We can’t get enough reality TV. Sports are not only broadcast but analyzed in paralyzing detail. And when the real games aren’t sufficient, there’s fantasy sports.

Video games consume endless hours with mindless, often violent, content. Visit a local park and see how many folks are glued to their mobile devices while they “enjoy nature.”

80% of American families did not purchase or read a book last year.

Last time I talked (Spiritual Junk Food) about paying as much attention to our mental, emotional, and spiritual “nutrition” as we do to what we eat. While I try to eat a bit better as I train for a bike ride, perhaps I need to turn off the electronic junk food and let my mind absorb something a bit more nutritious.

Paul may have been thinking of us when he wrote:

Brothers and sisters, I could not address you as people who live by the Spirit but as people who are still worldly—mere infants in Christ. I gave you milk, not solid food, for you were not yet ready for it. Indeed, you are still not ready. 1 Corinthians 3:1-2

I don’t read enough books, maybe three or four per year. I read a lot online, but there’s something about the deeper arguments and stories of a book that’s missing in shorter articles.

Nobody else can control what you and I consume. Government food pyramids don’t impact my Oreo consumption, and you can’t force me to turn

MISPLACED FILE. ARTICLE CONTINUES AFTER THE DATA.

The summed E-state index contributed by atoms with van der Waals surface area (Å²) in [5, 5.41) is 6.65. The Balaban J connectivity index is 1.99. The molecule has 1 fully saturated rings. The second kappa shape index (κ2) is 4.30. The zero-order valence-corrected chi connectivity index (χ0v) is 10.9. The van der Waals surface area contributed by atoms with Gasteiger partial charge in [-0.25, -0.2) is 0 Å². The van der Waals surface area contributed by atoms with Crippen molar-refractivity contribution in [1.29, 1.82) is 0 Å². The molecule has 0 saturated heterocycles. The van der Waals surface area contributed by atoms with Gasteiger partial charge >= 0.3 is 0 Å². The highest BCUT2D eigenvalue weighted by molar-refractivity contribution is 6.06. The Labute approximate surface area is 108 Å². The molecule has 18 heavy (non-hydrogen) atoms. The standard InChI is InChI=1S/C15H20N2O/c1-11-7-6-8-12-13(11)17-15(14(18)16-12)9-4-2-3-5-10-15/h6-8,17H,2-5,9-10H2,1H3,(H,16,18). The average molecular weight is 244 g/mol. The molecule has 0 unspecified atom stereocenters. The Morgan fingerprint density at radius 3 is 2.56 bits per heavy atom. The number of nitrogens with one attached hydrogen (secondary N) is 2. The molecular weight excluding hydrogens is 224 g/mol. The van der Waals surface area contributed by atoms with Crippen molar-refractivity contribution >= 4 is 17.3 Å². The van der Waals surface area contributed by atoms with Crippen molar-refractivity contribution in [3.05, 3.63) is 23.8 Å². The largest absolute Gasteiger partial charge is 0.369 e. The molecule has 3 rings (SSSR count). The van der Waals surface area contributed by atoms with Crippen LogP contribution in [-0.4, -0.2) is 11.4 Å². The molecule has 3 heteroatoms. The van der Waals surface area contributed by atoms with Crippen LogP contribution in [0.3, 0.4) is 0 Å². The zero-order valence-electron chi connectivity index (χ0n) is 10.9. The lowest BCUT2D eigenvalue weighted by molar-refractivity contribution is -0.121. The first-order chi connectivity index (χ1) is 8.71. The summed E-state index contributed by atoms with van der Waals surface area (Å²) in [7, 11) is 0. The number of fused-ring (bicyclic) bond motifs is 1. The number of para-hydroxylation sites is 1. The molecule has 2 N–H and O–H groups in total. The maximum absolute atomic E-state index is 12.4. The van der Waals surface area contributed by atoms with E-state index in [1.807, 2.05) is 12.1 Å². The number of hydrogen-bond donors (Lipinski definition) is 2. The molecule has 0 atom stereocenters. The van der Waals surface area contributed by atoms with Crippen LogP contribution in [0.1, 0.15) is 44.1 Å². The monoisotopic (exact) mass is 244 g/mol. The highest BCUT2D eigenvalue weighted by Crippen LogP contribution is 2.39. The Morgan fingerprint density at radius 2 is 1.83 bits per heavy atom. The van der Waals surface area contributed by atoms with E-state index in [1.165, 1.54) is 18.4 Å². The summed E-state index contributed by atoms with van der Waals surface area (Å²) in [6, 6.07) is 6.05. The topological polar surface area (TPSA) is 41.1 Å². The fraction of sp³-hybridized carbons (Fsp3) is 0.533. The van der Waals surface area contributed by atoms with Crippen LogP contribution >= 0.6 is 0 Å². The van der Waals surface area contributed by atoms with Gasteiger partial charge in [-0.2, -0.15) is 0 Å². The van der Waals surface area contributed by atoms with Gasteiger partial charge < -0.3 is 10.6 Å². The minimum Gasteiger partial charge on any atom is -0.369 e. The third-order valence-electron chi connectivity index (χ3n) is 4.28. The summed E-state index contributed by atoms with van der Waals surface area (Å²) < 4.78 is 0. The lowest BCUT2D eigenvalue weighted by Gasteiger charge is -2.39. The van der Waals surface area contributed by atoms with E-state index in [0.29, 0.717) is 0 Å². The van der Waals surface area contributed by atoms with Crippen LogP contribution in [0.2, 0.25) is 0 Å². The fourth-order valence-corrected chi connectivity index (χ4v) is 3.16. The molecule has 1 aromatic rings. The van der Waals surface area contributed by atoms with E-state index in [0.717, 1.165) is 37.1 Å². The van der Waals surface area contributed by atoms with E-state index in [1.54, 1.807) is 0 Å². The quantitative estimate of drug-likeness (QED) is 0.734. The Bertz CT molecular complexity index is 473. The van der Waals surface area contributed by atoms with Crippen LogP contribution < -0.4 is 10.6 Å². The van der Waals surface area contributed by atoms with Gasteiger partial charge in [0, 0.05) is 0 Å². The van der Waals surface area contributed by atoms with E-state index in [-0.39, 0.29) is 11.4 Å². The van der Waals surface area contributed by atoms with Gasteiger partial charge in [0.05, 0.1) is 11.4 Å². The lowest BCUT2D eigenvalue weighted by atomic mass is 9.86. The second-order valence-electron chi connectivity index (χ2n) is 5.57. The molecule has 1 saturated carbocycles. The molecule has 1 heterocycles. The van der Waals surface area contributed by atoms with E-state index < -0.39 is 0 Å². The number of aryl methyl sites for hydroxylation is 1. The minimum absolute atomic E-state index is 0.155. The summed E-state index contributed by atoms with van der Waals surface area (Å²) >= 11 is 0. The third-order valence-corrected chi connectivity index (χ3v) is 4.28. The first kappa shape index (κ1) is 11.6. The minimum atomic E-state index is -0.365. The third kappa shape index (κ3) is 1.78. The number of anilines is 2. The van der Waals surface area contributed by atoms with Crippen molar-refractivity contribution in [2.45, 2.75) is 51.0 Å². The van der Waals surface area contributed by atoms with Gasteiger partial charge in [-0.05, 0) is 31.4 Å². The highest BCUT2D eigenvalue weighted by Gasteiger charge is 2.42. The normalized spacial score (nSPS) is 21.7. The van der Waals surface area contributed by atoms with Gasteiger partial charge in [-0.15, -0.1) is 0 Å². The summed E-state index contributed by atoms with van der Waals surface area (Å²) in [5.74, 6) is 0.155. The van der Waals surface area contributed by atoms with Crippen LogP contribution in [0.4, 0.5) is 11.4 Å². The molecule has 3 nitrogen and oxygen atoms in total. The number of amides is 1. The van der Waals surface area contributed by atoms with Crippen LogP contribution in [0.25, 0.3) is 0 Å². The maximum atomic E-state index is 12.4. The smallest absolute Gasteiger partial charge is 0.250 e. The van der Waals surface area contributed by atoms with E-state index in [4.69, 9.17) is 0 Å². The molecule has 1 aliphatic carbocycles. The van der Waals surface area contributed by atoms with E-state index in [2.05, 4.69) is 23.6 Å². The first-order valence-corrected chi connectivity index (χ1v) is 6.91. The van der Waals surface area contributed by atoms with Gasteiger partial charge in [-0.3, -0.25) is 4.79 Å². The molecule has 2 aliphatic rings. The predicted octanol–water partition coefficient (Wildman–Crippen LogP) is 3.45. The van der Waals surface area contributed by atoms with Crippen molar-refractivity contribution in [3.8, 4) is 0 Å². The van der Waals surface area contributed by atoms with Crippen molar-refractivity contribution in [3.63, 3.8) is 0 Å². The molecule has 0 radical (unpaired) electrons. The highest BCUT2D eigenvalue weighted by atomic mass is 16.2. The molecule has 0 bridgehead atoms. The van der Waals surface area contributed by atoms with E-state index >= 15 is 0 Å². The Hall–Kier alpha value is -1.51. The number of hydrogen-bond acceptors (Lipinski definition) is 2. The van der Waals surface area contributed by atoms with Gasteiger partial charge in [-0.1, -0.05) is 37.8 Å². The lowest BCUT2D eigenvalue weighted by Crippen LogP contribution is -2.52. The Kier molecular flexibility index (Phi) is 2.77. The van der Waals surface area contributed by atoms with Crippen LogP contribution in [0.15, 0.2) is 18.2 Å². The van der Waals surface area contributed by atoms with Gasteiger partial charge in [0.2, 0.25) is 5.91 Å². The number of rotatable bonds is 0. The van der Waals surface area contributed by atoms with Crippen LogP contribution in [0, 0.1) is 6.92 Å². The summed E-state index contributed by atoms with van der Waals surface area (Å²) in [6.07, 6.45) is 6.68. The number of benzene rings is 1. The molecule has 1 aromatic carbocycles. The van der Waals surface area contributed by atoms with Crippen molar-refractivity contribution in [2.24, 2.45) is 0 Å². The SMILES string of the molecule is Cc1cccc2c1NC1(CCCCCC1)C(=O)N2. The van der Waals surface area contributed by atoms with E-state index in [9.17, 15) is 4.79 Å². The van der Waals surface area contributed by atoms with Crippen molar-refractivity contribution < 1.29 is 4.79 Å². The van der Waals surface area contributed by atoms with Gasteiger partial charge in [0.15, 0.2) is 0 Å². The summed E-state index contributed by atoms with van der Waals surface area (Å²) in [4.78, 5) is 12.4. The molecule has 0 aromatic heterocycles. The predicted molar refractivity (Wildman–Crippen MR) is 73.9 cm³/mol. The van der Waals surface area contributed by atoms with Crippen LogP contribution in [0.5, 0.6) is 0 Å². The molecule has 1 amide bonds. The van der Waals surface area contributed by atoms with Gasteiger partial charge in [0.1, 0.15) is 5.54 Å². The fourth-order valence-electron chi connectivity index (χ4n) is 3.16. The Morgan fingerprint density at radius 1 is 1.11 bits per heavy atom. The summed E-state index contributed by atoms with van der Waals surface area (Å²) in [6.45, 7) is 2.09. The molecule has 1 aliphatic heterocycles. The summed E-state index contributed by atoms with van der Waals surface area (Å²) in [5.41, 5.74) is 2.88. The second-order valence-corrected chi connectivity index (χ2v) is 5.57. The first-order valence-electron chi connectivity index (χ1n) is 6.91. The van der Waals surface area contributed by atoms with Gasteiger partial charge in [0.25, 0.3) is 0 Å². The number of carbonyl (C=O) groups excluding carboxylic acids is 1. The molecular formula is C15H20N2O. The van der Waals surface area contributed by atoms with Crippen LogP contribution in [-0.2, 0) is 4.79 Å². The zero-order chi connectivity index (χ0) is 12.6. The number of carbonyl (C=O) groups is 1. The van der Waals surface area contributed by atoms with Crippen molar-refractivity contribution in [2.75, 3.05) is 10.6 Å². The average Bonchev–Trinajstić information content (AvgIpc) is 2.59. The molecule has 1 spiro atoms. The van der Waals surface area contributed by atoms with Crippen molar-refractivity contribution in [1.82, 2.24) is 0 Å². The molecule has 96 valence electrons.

off the TV and open a book.

God gave us amazing brains. We’re free to turn them to mush with a diet of milk and junk food. Or we can choose to grow up and consume some
solid food.

Finally, brothers and sisters, whatever is true, whatever is noble, whatever is right, whatever is pure, whatever is lovely, whatever is admirable—if anything is excellent or praiseworthy—think about such things. Philippians 4:8

If I’m to know what’s true, noble, and right, I’m not going to get it from a steady diet of Dancing With The Stars.

I have a sense that God designed our brains with something more substantial in mind.

Do you have enough solid food in your mental diet?

Spiritual Junk Food

Friday, August 5th, 2011

How much do you think about what you eat?

Today I want to link two apparently unrelated topics.

Topic #1

I’m typically not good about eating healthy. I’m desperately searching for a dietician who’ll endorse my belief that Oreos should be a basic food group. So far, no luck.

However, as I train for a 1500-mile bike ride, I’m cranking more miles more frequently. I’m discovering that I have to eat differently if I want to maintain eight hundred miles per month for the next three months. Ice cream just won’t suffice.